There's no smoke without fire

However frivolous an action may at first appear, when the likes of David Pannick QC are drafted in someone is taking it very seriously.

Such was the case with a recent battle waged in the Queen's Bench Division over the rights of British Rail to ban a long-haul commuter, Peter Boddington, from smoking on a train. However, his solicitor Jeremy Maloney, of Kenwright & Lynch, based in Tooting, London, said many saw the battle being waged by the London market operator Boddington as "a bit of fun".

But with Pannick, backed by junior Francis Jones, fighting the pro-smoking corner in court, it was clear the case was not going to be as straightforward as it seemed.

After BR's smoking ban was introduced in 1993, Boddington was prosecuted for lighting up on a train. Last July a Brighton stipendiary magistrate fined him £10 and ordered that he pay £100 costs.

It would have been easy for the action to end there. But Boddington continued his challenge to the legality of BR's actions, regardless of the cost of his high-profile legal team, and appealed to the Queen's Bench Divisional Court. Lord Justice Auld and Mrs Justice Ebsworth were unswayed by his challenge and on 5 July upheld the Brighton order.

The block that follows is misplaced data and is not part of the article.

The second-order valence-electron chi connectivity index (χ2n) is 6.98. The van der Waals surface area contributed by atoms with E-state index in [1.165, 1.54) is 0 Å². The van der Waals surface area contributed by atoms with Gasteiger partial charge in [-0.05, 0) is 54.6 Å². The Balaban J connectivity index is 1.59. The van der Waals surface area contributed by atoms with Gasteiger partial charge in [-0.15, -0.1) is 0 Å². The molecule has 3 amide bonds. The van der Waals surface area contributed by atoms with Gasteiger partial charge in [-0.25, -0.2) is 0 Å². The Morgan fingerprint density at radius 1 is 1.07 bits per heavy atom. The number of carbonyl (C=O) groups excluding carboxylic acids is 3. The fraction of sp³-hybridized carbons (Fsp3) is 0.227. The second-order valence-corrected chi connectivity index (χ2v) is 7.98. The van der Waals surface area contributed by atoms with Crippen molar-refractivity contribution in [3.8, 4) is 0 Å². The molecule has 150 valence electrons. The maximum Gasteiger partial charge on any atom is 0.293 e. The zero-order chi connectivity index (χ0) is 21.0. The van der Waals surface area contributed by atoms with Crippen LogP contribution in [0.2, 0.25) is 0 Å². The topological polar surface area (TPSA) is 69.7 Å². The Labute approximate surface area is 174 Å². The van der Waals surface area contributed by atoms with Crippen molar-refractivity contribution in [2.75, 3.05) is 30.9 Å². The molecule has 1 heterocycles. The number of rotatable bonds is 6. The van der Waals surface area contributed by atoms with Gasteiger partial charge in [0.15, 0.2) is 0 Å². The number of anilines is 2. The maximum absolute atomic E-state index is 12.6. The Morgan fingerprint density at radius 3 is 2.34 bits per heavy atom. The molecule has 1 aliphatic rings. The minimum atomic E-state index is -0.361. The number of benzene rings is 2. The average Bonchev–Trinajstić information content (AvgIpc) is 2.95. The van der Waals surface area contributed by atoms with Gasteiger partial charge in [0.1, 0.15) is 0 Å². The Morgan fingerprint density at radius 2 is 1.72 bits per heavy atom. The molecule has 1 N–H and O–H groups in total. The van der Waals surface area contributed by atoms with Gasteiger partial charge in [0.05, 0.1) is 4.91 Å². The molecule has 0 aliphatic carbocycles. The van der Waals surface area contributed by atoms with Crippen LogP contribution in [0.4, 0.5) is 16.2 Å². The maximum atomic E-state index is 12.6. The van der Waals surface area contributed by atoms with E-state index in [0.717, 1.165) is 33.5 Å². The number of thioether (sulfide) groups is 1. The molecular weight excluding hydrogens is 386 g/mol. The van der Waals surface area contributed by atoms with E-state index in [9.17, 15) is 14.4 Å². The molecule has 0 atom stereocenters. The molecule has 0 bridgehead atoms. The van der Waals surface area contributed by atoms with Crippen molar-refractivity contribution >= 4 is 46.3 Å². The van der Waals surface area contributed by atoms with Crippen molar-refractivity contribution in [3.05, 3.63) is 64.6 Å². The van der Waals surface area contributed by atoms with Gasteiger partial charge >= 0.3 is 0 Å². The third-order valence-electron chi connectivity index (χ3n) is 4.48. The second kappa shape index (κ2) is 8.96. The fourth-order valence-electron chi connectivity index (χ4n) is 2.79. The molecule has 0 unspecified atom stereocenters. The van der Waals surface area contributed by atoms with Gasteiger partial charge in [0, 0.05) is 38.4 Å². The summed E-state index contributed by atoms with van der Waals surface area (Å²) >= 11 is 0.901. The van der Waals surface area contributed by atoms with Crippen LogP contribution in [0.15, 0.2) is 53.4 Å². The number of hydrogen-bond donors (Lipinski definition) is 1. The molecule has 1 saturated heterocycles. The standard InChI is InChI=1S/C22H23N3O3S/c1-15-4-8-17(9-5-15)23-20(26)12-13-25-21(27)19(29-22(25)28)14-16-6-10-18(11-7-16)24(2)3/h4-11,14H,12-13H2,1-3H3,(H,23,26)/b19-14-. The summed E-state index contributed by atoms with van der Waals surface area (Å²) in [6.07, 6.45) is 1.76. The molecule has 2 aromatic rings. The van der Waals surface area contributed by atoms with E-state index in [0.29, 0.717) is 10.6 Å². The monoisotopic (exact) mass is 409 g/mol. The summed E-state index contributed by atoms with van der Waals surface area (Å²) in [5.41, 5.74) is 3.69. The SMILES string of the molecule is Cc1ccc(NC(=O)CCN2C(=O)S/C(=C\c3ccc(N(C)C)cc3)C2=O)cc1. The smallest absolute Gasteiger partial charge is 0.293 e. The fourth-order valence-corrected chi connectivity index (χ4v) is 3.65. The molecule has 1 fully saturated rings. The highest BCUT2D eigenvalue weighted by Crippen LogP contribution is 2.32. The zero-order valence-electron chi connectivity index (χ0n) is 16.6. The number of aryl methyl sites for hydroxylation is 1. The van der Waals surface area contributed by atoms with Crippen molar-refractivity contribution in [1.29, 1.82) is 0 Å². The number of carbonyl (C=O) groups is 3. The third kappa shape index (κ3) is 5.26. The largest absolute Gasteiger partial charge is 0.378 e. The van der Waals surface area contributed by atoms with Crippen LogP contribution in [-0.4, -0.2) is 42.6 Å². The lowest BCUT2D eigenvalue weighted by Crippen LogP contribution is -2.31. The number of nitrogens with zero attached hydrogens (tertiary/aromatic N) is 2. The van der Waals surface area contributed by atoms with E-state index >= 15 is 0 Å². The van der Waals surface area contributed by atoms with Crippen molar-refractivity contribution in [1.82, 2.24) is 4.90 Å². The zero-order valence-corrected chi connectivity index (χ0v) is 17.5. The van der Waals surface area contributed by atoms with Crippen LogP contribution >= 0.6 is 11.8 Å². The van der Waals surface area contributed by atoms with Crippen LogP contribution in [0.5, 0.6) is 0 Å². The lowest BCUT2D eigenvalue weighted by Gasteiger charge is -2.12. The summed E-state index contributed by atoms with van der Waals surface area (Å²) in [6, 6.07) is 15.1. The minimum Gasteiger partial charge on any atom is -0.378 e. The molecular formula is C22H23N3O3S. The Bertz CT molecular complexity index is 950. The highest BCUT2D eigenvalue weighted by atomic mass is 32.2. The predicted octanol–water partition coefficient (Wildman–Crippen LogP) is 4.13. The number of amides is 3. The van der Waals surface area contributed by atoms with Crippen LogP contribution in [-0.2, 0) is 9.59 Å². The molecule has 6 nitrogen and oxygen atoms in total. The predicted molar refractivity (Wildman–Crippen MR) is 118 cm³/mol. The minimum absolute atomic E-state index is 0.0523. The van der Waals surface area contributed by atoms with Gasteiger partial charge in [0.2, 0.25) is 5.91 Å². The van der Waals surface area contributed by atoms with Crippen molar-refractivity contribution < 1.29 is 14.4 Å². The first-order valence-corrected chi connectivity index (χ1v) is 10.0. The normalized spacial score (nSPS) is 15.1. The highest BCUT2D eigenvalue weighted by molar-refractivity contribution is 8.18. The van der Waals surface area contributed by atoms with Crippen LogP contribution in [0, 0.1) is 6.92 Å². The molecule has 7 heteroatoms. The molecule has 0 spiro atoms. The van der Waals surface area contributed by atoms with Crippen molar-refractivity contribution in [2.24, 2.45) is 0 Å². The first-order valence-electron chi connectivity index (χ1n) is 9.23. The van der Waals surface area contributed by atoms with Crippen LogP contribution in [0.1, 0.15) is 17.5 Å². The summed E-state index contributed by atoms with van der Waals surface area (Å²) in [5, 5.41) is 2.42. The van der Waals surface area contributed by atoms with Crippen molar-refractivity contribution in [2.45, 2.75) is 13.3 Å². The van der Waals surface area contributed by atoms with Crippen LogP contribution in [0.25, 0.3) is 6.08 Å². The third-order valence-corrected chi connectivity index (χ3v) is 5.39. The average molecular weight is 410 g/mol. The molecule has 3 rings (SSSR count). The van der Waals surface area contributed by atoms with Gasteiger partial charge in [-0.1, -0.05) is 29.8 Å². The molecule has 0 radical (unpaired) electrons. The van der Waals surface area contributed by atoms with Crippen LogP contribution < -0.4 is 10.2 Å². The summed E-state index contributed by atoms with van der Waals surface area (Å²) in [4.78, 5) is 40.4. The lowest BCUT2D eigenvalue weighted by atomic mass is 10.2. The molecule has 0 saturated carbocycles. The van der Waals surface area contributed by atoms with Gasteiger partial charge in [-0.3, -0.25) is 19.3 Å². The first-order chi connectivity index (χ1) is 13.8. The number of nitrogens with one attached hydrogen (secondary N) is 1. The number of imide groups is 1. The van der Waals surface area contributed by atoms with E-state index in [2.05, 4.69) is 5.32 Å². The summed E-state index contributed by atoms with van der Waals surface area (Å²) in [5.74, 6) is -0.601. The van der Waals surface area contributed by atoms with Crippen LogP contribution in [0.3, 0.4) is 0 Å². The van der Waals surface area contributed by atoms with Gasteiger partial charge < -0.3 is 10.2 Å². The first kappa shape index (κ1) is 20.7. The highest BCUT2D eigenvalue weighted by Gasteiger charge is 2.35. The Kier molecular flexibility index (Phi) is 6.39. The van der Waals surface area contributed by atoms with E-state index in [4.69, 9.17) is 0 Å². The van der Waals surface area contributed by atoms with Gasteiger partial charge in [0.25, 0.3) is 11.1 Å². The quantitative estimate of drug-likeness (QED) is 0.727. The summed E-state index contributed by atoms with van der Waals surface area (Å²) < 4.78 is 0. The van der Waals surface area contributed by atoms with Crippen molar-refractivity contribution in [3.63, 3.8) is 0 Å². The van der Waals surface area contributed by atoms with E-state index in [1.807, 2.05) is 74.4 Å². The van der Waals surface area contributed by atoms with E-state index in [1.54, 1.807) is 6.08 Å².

And the case is probably not over. Boddington, 45, a non-driver who commutes from Brighton to Tooting, feels so strongly about what he views as a curtailment of his rights that he has instructed his legal team to take the matter further if possible. Moves are now afoot to head to the Court of Appeal.

Maloney said: "At one level you could regard this case as a bit of fun. Some may say it's just about someone smoking on a train and there's not much of legal significance there."

However, he said far more important and legally significant issues began to emerge when Pannick got his teeth into the subject matter.

"When you dip into it there are some quite important issues at stake," Maloney said. "One that came out strongly was that here you have a situation where a private company is effectively introducing a regulation, enforcement of which creates a criminal offence.

"I believe that point is particularly significant when you bear in mind the rail privatisation moves under way."

The other question the case raises is the use of administrative law as a defence to criminal proceedings. In the High Court this was branded as having the potential for "creating chaos", but the pro-smoking team does not agree.

Maloney said it was an important point to be probed if the case came before the Appeal Court. "There are deeper issues involved in this case than appear at first sight. It does not stop at the rights of British Rail to ban smoking on their trains," he said.